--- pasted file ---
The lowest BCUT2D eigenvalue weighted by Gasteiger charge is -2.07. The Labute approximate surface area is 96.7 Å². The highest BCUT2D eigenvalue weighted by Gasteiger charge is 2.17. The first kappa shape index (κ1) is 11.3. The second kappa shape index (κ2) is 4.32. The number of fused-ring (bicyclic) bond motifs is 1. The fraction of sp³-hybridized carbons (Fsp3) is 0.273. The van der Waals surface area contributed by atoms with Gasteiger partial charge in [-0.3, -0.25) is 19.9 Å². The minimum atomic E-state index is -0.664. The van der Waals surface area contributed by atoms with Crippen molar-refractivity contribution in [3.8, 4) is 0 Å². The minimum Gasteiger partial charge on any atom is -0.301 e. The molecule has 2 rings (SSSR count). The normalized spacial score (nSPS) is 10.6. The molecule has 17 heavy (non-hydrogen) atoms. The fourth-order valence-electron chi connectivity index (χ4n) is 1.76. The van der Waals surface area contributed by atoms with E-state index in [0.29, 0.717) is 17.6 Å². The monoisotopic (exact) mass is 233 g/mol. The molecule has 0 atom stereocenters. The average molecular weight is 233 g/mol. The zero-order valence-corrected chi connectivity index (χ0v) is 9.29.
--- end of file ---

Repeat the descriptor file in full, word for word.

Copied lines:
The lowest BCUT2D eigenvalue weighted by Gasteiger charge is -2.07. The Labute approximate surface area is 96.7 Å². The highest BCUT2D eigenvalue weighted by Gasteiger charge is 2.17. The first kappa shape index (κ1) is 11.3. The second kappa shape index (κ2) is 4.32. The number of fused-ring (bicyclic) bond motifs is 1. The fraction of sp³-hybridized carbons (Fsp3) is 0.273. The van der Waals surface area contributed by atoms with Gasteiger partial charge in [-0.3, -0.25) is 19.9 Å². The minimum atomic E-state index is -0.664. The van der Waals surface area contributed by atoms with Crippen molar-refractivity contribution in [3.8, 4) is 0 Å². The minimum Gasteiger partial charge on any atom is -0.301 e. The molecule has 2 rings (SSSR count). The normalized spacial score (nSPS) is 10.6. The molecule has 17 heavy (non-hydrogen) atoms. The fourth-order valence-electron chi connectivity index (χ4n) is 1.76. The van der Waals surface area contributed by atoms with E-state index in [0.29, 0.717) is 17.6 Å². The monoisotopic (exact) mass is 233 g/mol. The molecule has 0 atom stereocenters. The average molecular weight is 233 g/mol. The zero-order valence-corrected chi connectivity index (χ0v) is 9.29.